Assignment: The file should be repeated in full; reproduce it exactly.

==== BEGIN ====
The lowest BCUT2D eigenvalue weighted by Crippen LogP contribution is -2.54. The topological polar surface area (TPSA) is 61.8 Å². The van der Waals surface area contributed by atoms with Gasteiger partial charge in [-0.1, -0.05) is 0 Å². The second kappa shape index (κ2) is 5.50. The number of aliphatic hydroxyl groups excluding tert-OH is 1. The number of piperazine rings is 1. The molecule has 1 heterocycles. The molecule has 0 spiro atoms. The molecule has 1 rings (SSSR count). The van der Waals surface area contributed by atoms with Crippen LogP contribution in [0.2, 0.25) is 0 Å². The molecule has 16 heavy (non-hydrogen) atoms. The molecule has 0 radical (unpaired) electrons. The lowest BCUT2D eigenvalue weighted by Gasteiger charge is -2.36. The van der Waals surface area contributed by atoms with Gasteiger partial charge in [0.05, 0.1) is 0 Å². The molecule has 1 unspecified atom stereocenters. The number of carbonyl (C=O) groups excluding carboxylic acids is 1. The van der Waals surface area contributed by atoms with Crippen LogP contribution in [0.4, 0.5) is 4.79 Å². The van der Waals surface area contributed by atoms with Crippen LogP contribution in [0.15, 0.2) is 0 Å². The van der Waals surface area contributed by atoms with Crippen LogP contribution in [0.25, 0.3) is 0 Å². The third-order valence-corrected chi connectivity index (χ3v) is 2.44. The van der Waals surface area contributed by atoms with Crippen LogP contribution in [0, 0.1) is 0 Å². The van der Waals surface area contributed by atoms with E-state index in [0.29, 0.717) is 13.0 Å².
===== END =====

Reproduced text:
The lowest BCUT2D eigenvalue weighted by Crippen LogP contribution is -2.54. The topological polar surface area (TPSA) is 61.8 Å². The van der Waals surface area contributed by atoms with Gasteiger partial charge in [-0.1, -0.05) is 0 Å². The second kappa shape index (κ2) is 5.50. The number of aliphatic hydroxyl groups excluding tert-OH is 1. The number of piperazine rings is 1. The molecule has 1 heterocycles. The molecule has 0 spiro atoms. The molecule has 1 rings (SSSR count). The van der Waals surface area contributed by atoms with Crippen LogP contribution in [0.2, 0.25) is 0 Å². The molecule has 16 heavy (non-hydrogen) atoms. The molecule has 0 radical (unpaired) electrons. The lowest BCUT2D eigenvalue weighted by Gasteiger charge is -2.36. The van der Waals surface area contributed by atoms with Gasteiger partial charge in [0.05, 0.1) is 0 Å². The molecule has 1 unspecified atom stereocenters. The number of carbonyl (C=O) groups excluding carboxylic acids is 1. The van der Waals surface area contributed by atoms with Crippen LogP contribution in [0.4, 0.5) is 4.79 Å². The van der Waals surface area contributed by atoms with Crippen LogP contribution in [0.15, 0.2) is 0 Å². The van der Waals surface area contributed by atoms with Crippen LogP contribution in [0.25, 0.3) is 0 Å². The third-order valence-corrected chi connectivity index (χ3v) is 2.44. The van der Waals surface area contributed by atoms with Crippen LogP contribution in [0, 0.1) is 0 Å². The van der Waals surface area contributed by atoms with E-state index in [0.29, 0.717) is 13.0 Å².